Joan Baez – Live in New York (75th Birthday Concert) (TV rip) (2016)

FrontCover1On January 27th, 2016, folk icon Joan Baez celebrated her 75th birthday with a historic performance at the Beacon Theatre in New York City. The special event honored her legendary 50-plus years in music in an intimate, career-spanning live performance. Baez performed alongside fellow artists and friends, including: David Bromberg, Jackson Browne, Mary Chapin Carpenter, Judy Collins, David Crosby, Indigo Girls, Emmylou Harris, Damien Rice, Paul Simon, Mavis Staples, Nano Stern and Richard Thompson.

The legendary Joan Baez hosts her own birthday celebration and what a celebration it is, filled with a who’s who of guests who stop by to harmonize. Opening on guitar with the one, two punch of Steve Earle’s “God is God” from her last solo album “Day After Tomorrow” and the splendid Phil Och’s composition which she has been singing since the ’60’s, “There But For Fortune”, Baez sets the mood for an entrancing evening of acoustic folk music.

David Crosby trades vocals with the birthday girl on the Lennon and McCartney gem “Blackbird”. Irishman Damien Rice joins Joan for the traditional Irish ballad “She Moved Through the Fair”, with its sublime imagery of the swan in the evening moving over the lake.


A real highlight is Mary Chapin Carpenter duets with Baez on Donovan’s “Catch The Wind”, a song that Joan and her late sister Mimi Farina performed for years in concert. Emmylou Harris then takes the stage to perform Stephen Foster’s “Hard Times Come Again No More”. a staple of Emmylou’s which benefits from the addition of harmonies from Baez. The amazing Jackson Browne joins Joan and Emmylou for Woody Guthrie’s “Deportee”, a haunting and true song about immigrant workers killed in a plane crash. This is a staple of Baez’s repertoire and one that she did solo on her last live CD “Bowery Songs”.

Mavis Staples then joins her for a medley of “Oh Freedom” (before I’ll be a slave, I’ll be buried in my grave, and go home to my Lord and be free) and the strident, defiant “Ain’t Gonna Let Nobody Turn Me Around.” The latter was the opener of Joan’s acclaimed A&M records live release “From Every Stage”.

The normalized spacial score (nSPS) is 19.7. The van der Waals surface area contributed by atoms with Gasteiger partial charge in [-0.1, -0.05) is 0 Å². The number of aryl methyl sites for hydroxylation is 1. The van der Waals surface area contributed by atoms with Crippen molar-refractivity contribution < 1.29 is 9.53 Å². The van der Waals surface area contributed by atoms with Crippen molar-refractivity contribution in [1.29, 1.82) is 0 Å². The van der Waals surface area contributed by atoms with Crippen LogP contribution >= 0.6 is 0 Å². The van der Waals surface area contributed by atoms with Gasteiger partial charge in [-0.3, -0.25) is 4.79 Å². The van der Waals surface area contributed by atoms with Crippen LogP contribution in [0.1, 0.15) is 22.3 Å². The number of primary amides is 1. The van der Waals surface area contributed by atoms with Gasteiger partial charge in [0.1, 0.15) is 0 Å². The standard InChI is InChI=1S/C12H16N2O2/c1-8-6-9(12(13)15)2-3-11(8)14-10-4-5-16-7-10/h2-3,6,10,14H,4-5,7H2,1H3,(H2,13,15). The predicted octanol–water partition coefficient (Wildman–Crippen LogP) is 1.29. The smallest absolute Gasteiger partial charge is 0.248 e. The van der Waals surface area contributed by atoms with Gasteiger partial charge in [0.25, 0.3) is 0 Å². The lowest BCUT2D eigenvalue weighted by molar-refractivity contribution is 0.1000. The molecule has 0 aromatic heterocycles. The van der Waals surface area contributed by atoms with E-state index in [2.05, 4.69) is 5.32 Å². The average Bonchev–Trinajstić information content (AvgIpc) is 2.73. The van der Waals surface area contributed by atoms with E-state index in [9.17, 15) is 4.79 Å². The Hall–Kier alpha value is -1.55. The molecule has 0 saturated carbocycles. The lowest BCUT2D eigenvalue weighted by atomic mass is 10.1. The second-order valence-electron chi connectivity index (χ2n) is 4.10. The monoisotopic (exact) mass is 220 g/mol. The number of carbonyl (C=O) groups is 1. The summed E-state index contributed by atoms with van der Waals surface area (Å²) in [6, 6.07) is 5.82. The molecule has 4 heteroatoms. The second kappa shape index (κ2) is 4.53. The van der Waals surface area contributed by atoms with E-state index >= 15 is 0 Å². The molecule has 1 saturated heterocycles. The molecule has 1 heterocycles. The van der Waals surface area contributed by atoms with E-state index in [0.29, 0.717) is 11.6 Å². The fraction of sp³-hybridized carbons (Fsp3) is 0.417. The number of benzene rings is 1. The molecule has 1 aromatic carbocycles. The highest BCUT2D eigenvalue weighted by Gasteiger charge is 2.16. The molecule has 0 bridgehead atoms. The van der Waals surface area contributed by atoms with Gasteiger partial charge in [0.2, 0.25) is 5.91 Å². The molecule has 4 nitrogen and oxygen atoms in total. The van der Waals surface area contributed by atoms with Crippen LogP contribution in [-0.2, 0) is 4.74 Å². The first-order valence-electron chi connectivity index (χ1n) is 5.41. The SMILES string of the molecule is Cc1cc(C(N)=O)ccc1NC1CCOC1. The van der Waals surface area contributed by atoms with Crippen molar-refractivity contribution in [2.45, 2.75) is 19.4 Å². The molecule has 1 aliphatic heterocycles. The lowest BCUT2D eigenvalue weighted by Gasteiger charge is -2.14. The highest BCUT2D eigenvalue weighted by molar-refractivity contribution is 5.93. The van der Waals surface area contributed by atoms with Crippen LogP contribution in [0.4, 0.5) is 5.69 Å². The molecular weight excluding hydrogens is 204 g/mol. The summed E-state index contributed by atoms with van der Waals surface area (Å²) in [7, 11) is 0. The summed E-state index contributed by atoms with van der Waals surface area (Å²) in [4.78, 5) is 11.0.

Disc 2 opens with Mary Chapin Carpenter and the Indigo Girls harmonizing on the beautiful “The Water is Wide”, a classic folk tune if ever there was one. Richard Thompson’s “She Never Could Resist A Winding Road” would most likely be on the new studio record. The song, a paen to wanderlust, fits perfectly into Baez’s life as a traveling troubadour, having toured the world many times over.

Then Jackson Browne takes the stage again for a duet with Baez on Browne’s “Before the Deluge”, a song that Baez first covered on her “Honest Lullaby” album. The lovely soprano of Judy Collins blends with Joan’s dusky mezzo soprano on Joan’s iconic song about Bob Dylan, the always lovely “Diamonds and Rust”. Baez sings the line, “50 years ago I bought you some cuff links”, joking about “back then they actually sold them”.

Chilean singer Nano Stern joins Joan on another Baez concert staple “Gracias a la Vida” (“Thanks to Life”), after first acknowledging Baez for her performances and activism on behalf of his country. One of the most moving moments of the show for me was Paul Simon and Joan Baez harmonizing on Simon’s masterpiece “The Boxer”. The lyrics “after changes upon changes, we are more or less the same”, seemed apt on the occasion of Baez’s 75th birthday party. She may be older and grayer, but she is as lively, gracious and vibrant as ever. Her voice has changed from the high soprano of her early years but to me it sounds regal, authoritative, and sure.